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Morning Wire: Floor debates, Transportation packages, Conservation spending

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1. Clean Fuel Standard, police reform, and Death with Dignity bills pass with narrow majorities

With the March 9 house of origin cutoff looming, the Legislature is just over halfway through a two-week stretch of all-day floor action. In the House, two of the most hotly contested bills — the Clean Fuel Standard and a ban on certain police use-of-force tactics — passed this Saturday. Five Democrats voted against the fuel standard and four voted against the ban on chokeholds and military equipment. Rep. Bruce Chandler was the lone Republican to cross party lines, as he cast a vote in favor of the police reform bill.

Clean Fuel Standard Sponsor Rep. Joe Fitzgibbon said the state hasn’t taken the steps necessary to create a cleaner transportation sector, which accounts for 45% of Washington’s greenhouse gas emissions. Rep. Mary Dye says the bill places too much power in the hands of the Department of Ecology – “The very agency that says that Northwest Innovation Works cannot permit a plant that would help the economy of the state and provide environmental benefits.”

Republican Rep. Skyler Rude managed to wrangle five members of his caucus to support his bill with Rep. Nicole Macri which expands the scope of the Death with Dignity Act to include advanced registered nurse practitioners, physician assistants, and osteopathic physician assistants.

2.  Senate passes bills to address political violence and ESD failures

On the Senate floor last week, members debated a ban on the open-carry of weapons at public demonstrations and the state Capitol. In her floor speech, sponsor Patty Kuderer invoked the Kyle Rittenhouse shooting in Kenosha, Wisconsin and the January 6th Capitol insurrection as cause to clamp down on vigilante activity and intimidation. Sen. Phil Fortunato said the bill “turns legal gun owners into criminals.” The bill passed in a party line vote. 

A number bills also passed with bipartisan majorities, including SB 5115 (establishing health emergency labor standards) and SB 5193, which requires the Employment Security Department (ESD) to create a training program for unemployment insurance claim adjudicators. Lots of eyes are on Sen. June Robinson’s capital gains tax proposal, which is sitting in Rules. 

3. Transportation packages: What’s on the table this session 

The contours of the transportation package debate this session have been set. Sen. Rebecca Saldaña proposed a $14.3 billion, 12-year plan that would levy fees on carbon, vehicle emissions, and luxury yachts to invest $1.9 billion in infrastructure maintenance and $2.5 billion in clean fuel and just transitions. House Transportation Chair Jake Fey introduced a $26 billion, 16-year package that includes 18-cent gas tax increase and a $15-per-ton carbon fee to pay for investments in transportation choices and carbon reduction. Sen. Steve Hobbs’s Forward Washington plan invests $18-19 billion over 16 years.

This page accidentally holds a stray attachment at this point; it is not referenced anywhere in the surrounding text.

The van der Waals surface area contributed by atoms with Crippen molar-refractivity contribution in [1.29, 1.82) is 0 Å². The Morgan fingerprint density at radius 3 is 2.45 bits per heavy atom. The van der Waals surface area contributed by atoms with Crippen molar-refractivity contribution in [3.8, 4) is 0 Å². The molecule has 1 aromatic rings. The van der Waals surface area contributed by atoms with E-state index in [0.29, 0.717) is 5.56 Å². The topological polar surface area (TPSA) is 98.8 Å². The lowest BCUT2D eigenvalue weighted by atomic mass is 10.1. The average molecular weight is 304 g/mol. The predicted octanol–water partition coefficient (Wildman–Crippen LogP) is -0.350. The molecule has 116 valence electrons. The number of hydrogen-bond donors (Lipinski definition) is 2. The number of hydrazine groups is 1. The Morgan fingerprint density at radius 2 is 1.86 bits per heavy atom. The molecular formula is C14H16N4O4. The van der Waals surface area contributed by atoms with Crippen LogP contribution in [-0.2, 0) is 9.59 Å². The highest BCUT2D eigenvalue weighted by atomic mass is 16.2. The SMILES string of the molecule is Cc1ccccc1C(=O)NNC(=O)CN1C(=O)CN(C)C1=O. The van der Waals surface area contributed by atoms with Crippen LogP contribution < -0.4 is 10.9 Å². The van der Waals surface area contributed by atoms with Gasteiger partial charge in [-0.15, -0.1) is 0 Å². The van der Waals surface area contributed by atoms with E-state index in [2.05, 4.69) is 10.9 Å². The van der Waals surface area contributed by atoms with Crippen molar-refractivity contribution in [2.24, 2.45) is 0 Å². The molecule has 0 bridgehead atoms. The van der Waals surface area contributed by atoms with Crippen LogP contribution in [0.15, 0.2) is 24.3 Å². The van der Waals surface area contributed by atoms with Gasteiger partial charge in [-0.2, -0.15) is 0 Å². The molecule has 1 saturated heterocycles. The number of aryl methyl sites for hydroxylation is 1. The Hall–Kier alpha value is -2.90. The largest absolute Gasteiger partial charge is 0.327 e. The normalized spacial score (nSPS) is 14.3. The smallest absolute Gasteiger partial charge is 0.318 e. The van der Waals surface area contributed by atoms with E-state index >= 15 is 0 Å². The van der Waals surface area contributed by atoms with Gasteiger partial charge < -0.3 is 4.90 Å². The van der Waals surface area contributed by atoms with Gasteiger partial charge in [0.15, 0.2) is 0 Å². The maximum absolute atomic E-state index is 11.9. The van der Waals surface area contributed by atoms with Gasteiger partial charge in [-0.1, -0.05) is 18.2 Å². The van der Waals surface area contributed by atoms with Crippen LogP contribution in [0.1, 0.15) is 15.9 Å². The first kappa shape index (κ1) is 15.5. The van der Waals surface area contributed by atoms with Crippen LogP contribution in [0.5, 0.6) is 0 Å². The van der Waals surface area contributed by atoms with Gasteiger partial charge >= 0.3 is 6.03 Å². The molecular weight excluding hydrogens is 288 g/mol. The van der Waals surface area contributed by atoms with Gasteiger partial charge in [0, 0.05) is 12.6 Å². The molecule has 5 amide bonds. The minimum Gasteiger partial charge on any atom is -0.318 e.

On the Republican side, Sen Curtis King’s $10 billion, eight year proposal would raise the state’s gas tax by 3 cents, raise the bicycle parts and sales tax by 2%, and add a 20-cent surcharge for transit and light rail riders. But the new Senate Freedom Caucus is calling for a shift in how the state pays for transportation projects by relying on revenue from the state’s sales tax on motor vehicles, rather than revenue from the state’s gas tax. Minority Leader John Braun says he appreciates both approaches, but he disagrees with utilizing the revenue sources that King’s proposal includes. 

4. What conservationists want to see in the budget

While about 27 to 40 percent of Washington’s Capital Budget has historically gone towards projects with a high environmental benefit, the Operating Budget is a different story, says Adam Maxwell, Campaign Manager for Audubon Washington. In an interview, Maxwell told reporter Michael Goldberg about the structural deficit faced by agencies that support the state’s natural resources and what Washington’s Environmental Priorities Coalition would like to see prioritized in upcoming budget proposals.

“Once we were out of the recession, the Legislature continued to pass laws that required the agencies to continue to grow their portfolio. It developed a real structural deficit. Between the things they were being asked to do and the amount of money that was being appropriated to them, and the declining revenues from the sale of hunting and fish licenses, a big structural deficit had been created that took about 2-3 legislative sessions to fix.”

5. Is ranked choice voting headed to a locality near you?

“The number of possible permutations seems nearly infinite,” a representative from the Secretary of State’s said of a bill that would permit the use of ranked choice voting in local elections spanning about 1,086 eligible jurisdictions. As the bill now awaits getting pulled from Rules, supporters say it will decrease negative campaigning and strengthen faith in elections. 

A 2020 study by the University of Technology Sydney found that the introduction of ranked choice voting improved the civility of debates with candidates in some municipalities. In 2006, Pierce County voted to implement ranked choice voting. But three years later, after the 2008 election, voters repealed the system. Some voters reportedly felt that it helped elect an unqualified assessor-treasurer. While opponents cite a high cost burden for localities, advocates from FairVote Washington point to support for the bill from the cities of Olympia, Bellingham, Gold Bar, Spokane, and Seattle.


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